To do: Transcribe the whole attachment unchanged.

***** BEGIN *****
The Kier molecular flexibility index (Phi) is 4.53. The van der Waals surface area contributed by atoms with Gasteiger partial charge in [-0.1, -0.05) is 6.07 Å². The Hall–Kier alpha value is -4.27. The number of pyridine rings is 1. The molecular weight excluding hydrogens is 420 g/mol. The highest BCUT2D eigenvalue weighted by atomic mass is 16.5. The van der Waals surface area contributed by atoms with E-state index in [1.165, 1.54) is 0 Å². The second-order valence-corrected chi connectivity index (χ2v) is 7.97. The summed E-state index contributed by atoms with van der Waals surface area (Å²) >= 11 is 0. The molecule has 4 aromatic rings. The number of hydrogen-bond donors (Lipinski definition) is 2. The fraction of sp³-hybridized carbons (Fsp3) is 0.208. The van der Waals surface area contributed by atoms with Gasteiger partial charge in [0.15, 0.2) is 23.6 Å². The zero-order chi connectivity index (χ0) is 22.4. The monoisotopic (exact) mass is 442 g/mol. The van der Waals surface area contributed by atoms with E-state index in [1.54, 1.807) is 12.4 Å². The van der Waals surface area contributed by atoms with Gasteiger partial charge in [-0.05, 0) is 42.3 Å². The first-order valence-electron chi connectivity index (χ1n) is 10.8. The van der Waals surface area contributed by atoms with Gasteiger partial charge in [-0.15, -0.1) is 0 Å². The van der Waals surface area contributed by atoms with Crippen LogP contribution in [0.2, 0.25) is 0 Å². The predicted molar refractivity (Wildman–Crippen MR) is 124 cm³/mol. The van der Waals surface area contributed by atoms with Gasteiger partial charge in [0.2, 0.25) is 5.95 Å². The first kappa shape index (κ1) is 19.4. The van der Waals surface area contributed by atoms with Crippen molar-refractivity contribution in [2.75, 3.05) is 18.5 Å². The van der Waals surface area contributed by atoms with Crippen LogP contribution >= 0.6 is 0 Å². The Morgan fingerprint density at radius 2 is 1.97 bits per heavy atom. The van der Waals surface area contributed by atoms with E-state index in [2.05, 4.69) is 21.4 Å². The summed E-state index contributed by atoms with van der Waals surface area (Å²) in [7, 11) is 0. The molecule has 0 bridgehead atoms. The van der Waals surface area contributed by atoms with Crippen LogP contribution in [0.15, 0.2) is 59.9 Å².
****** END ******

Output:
The Kier molecular flexibility index (Phi) is 4.53. The van der Waals surface area contributed by atoms with Gasteiger partial charge in [-0.1, -0.05) is 6.07 Å². The Hall–Kier alpha value is -4.27. The number of pyridine rings is 1. The molecular weight excluding hydrogens is 420 g/mol. The highest BCUT2D eigenvalue weighted by atomic mass is 16.5. The van der Waals surface area contributed by atoms with E-state index in [1.165, 1.54) is 0 Å². The second-order valence-corrected chi connectivity index (χ2v) is 7.97. The summed E-state index contributed by atoms with van der Waals surface area (Å²) >= 11 is 0. The molecule has 4 aromatic rings. The number of hydrogen-bond donors (Lipinski definition) is 2. The fraction of sp³-hybridized carbons (Fsp3) is 0.208. The van der Waals surface area contributed by atoms with Gasteiger partial charge in [0.15, 0.2) is 23.6 Å². The zero-order chi connectivity index (χ0) is 22.4. The monoisotopic (exact) mass is 442 g/mol. The van der Waals surface area contributed by atoms with E-state index in [1.54, 1.807) is 12.4 Å². The van der Waals surface area contributed by atoms with Gasteiger partial charge in [-0.05, 0) is 42.3 Å². The first-order valence-electron chi connectivity index (χ1n) is 10.8. The van der Waals surface area contributed by atoms with Gasteiger partial charge in [-0.15, -0.1) is 0 Å². The van der Waals surface area contributed by atoms with Crippen LogP contribution in [0.2, 0.25) is 0 Å². The predicted molar refractivity (Wildman–Crippen MR) is 124 cm³/mol. The van der Waals surface area contributed by atoms with Gasteiger partial charge in [0.2, 0.25) is 5.95 Å². The first kappa shape index (κ1) is 19.4. The van der Waals surface area contributed by atoms with Crippen molar-refractivity contribution in [2.75, 3.05) is 18.5 Å². The van der Waals surface area contributed by atoms with Crippen LogP contribution >= 0.6 is 0 Å². The Morgan fingerprint density at radius 2 is 1.97 bits per heavy atom. The van der Waals surface area contributed by atoms with E-state index in [2.05, 4.69) is 21.4 Å². The summed E-state index contributed by atoms with van der Waals surface area (Å²) in [7, 11) is 0. The molecule has 0 bridgehead atoms. The van der Waals surface area contributed by atoms with Crippen LogP contribution in [0.15, 0.2) is 59.9 Å².